November 18, 2013

    I do not want to contest your point of view on crowdsourcing design, just point out that you use “crowdsourcing” with no qualifier as equalling “crowdsourcing design” as though the two are equal. But other things can be crowdsourced. One of my ideas would be to use crowdsourcing to collect the questions, observations and interpretations people have about specific Bible passages so that pastors and those writing commentaries and theology can address the real questions of their hearers. I can think of dozens of other uses of crowdsourcing that are not exploitive. It would be helpful if you would target your criticism of the technique. Painting with too broad a brush is … well you know.

  • Jeff
    November 18, 2013

    Most churches wouldn’t condone gambling or playing the lottery, but this is essentially what you described; asking designers to put in their time in hopes that they would win the payout.

    On the other hand, if you ask only for volunteers with no promise of paying (i.e. ask for donations) then it’s not much different than asking straight up for money.

  • Jordan Gillman
    November 18, 2013

    Thanks for the article guys – as a designer who works with churches a lot I appreciate you standing up for us on the ethical front.

    I’m light of the online discussion regarding crowd sourcing design I shared a few practical thoughts from a designers perspective.

  • Kevin D. Hendricks
    November 18, 2013

    I think it’s also worth noting that it appears Hyatt is an affiliate of 99Designs and gets referral income from them. I asked about this in a comment on his post, but my comment never went up and now the comments are closed.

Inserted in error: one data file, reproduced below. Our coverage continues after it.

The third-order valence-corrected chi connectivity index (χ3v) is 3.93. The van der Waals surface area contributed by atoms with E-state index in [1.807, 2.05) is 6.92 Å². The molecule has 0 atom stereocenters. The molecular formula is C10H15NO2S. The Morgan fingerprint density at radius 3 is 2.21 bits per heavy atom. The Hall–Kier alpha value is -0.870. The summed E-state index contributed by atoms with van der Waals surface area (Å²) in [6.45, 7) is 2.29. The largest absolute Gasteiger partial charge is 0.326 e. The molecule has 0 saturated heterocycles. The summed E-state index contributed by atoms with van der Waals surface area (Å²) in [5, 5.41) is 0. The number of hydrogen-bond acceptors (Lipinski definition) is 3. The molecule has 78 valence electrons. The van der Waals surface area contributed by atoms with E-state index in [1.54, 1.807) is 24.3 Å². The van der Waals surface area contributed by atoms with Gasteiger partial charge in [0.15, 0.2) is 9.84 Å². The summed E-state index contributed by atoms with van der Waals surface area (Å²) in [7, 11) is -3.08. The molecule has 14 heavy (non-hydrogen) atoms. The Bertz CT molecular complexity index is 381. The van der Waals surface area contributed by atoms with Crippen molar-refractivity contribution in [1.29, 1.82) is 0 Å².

Hyatt discloses that he has affiliate links in generic disclaimer text on every post, but he doesn’t spell out that 99Designs is one of those affiliates.

    I have no problem with Hyatt doing that, but with a contentious issue like this it seems appropriate to more plainly disclose your biases.

  • Josiah
    November 18, 2013

    Aside from the message you send when participating in spec work, it’s also inherently dangerous. A lot of the work garnered through these sites is stolen work (or incorporates stolen work). Although there are often safeguards in place, you run the risk of someone stealing artwork (or reusing work that has already been sold), pocketing the payment, and disappearing.

  • Steven Fogg
    November 18, 2013

    Thanks for the shout out Kevin.

    I think if its just all about money then we’ve all got it the wrong way around. Yes designers should be paid fairly, even if market forces are changing how they are paid.

    When we expect people to work for nothing on the chance that their talent and creativity will match the visual whim of the dollar driven buyer I think it is an ethical issue. Certainly not something churches should be considering.

    If Michael Hyatt is getting some dough out of endorsing a specific company it should be declared, but if its just the way he likes to do business and share what he thinks then I don’t have a problem with it.

    • Raj
      November 19, 2013

      I believe we’re seeing 2 key economic drivers at play here which has little to do with being ‘paid fairly’. Something is only worth what someone is willing to pay for it. eg. a painting can be worth $5 to one person, $500 to another – same product/service. Unfortunately churches normally don’t see the value unless you educate and motivate them.

      The other driver is how the developing world with the greater accessibility to internet is becoming a viable resource when the equivalent of a monthly wage can be made with one job sourced from the developed world. Whether that’s fair or ethical is a different issue, but it’s the reality.

  • Chris
    November 19, 2013

    Great article. I think it severely hurts the industry and designl. I’ve been in the business for 18 years and nothing good comes out of this type of service. For the clients who try it they always come back. My view is what if we crowdsourced for everything in life for all jobs and all services. It would go away very very fast.